In 1961 things changed. Pastor E. Semugeshi led the field as the first Rwandan national until 1963, at which time he fled to Tanzania like other Tutsis, following the political turmoil inside the country. He was replaced by M. Sembagare in 1964, who occupied that position until 1966. The following year E. Ntakirutimana was elected field president and worked until 1970, at which time he was assigned the position of a departmental director in the Central Africa Union in Bujumbura. He was replaced by S. Nzarora. In 1977, E. Semugeshi returned from exile and led the field until 1980, when he was replaced by E. Ntakirutimana until 1984. By that time the field was united with Rwankeri. Then Cyangugu was annexed to the field of Butare in the south of the country. From 1993, when it was observed that the North Rwanda Field was too big to be managed, it was necessary to restore Mugonero Field. Pastor E. Ntakirutimana led the field again until the genocide against Tutsis in April 1994.16
Rwanda Union Mission
In 1984 the church in Rwanda grew tremendously with 142,381 church members. It was time for Rwanda to have its own union: Rwanda Union Mission. R. G. Peck was the first president, N. Musaza, the executive secretary, and S. Mbangukira, the treasurer. The union was composed of three fields: East Rwanda Field, North Rwanda Field, and South Rwanda Field. In 1989, R. G. Peck was replaced by Leitao who left Rwanda in 1994, following the Genocide of Tutsis which took the lives of more than one million people, including Adventist church members, pastors, and other workers. In 1995, A. Rugelinyange was elected the first Rwandan Union Mission president, E. Mbuguje, the executive secretary, and S. Bimenyimana, the treasurer. In 2005, H. Byilingiro was elected president. The number of fields increased from three to five: East Rwanda Field, Central Rwanda Field, West Rwanda Field, South Rwanda Field, and North Rwanda Field. In 2011 two fields were restructured; the East Rwanda Field was divided into two. It became East Central Rwanda Field, while the newly born field was named East Rwanda Field. The North Rwanda Field gave birth to the North West Rwanda Field. In 2015 two fields became conferences: The East Central Rwanda Field (now East Central Rwanda Conference), and the North Rwanda Conference.17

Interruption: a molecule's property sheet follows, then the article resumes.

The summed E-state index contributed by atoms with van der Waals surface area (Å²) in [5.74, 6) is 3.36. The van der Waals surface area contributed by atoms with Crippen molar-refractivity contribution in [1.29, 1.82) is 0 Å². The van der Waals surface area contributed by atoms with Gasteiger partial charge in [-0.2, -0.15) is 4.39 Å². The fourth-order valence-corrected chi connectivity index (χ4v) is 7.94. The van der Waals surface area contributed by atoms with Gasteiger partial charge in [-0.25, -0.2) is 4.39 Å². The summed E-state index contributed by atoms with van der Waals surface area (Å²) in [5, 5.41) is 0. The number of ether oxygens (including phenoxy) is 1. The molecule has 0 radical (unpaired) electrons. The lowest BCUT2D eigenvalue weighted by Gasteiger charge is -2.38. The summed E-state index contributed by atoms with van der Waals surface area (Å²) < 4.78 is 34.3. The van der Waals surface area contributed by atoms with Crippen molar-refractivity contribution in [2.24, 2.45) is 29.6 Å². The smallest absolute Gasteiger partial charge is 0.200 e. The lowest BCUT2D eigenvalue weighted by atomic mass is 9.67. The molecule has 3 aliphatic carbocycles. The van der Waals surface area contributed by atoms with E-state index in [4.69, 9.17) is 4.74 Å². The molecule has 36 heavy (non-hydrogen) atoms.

Total Member Involvement
In May 2016, there was a special evangelism outreach in Rwanda, “Total Member Involvement” (TMI) led by General Conference president, Pastor Ted Wilson, with other evangelists from America, Europe, and Africa. SDA members from Rwanda played a very important role in that evangelism. On completion of the outreach more than 110,000 people were baptized. To provide care to new members and facilitate the large increase in membership, 54 pastors were ordained after a seminar which took place in Nyamata on June 3, 2017. Church members built their own church buildings and fields supported them.
Church Administrative Units and Institutions